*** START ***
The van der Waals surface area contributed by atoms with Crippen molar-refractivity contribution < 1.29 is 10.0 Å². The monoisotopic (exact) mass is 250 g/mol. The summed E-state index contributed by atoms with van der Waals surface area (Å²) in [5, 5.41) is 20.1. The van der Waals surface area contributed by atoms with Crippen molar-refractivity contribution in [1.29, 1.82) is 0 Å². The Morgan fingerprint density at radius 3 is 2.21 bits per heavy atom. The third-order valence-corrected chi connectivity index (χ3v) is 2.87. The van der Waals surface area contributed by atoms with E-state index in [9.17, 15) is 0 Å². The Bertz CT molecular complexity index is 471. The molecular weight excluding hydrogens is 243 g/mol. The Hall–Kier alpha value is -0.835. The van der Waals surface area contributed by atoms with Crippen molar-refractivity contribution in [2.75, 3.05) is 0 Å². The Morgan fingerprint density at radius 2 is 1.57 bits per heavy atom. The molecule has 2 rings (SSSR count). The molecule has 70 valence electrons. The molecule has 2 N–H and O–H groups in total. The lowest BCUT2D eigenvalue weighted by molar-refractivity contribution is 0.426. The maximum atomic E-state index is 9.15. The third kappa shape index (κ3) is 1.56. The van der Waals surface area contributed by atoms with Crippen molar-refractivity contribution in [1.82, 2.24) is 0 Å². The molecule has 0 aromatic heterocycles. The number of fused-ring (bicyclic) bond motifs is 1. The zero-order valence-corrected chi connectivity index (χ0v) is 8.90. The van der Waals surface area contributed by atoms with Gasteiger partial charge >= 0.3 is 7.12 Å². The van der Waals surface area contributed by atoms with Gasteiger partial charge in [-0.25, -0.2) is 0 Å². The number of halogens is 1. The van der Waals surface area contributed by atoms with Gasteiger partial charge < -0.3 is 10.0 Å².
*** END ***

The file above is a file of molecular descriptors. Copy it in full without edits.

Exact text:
The van der Waals surface area contributed by atoms with Crippen molar-refractivity contribution < 1.29 is 10.0 Å². The monoisotopic (exact) mass is 250 g/mol. The summed E-state index contributed by atoms with van der Waals surface area (Å²) in [5, 5.41) is 20.1. The van der Waals surface area contributed by atoms with Crippen molar-refractivity contribution in [1.29, 1.82) is 0 Å². The Morgan fingerprint density at radius 3 is 2.21 bits per heavy atom. The third-order valence-corrected chi connectivity index (χ3v) is 2.87. The van der Waals surface area contributed by atoms with E-state index in [9.17, 15) is 0 Å². The Bertz CT molecular complexity index is 471. The molecular weight excluding hydrogens is 243 g/mol. The Hall–Kier alpha value is -0.835. The van der Waals surface area contributed by atoms with Crippen molar-refractivity contribution in [2.75, 3.05) is 0 Å². The Morgan fingerprint density at radius 2 is 1.57 bits per heavy atom. The molecule has 2 rings (SSSR count). The molecule has 70 valence electrons. The molecule has 2 N–H and O–H groups in total. The lowest BCUT2D eigenvalue weighted by molar-refractivity contribution is 0.426. The maximum atomic E-state index is 9.15. The third kappa shape index (κ3) is 1.56. The van der Waals surface area contributed by atoms with Crippen molar-refractivity contribution in [1.82, 2.24) is 0 Å². The molecule has 0 aromatic heterocycles. The number of fused-ring (bicyclic) bond motifs is 1. The zero-order valence-corrected chi connectivity index (χ0v) is 8.90. The van der Waals surface area contributed by atoms with Gasteiger partial charge >= 0.3 is 7.12 Å². The van der Waals surface area contributed by atoms with Gasteiger partial charge in [-0.25, -0.2) is 0 Å². The number of halogens is 1. The van der Waals surface area contributed by atoms with Gasteiger partial charge < -0.3 is 10.0 Å².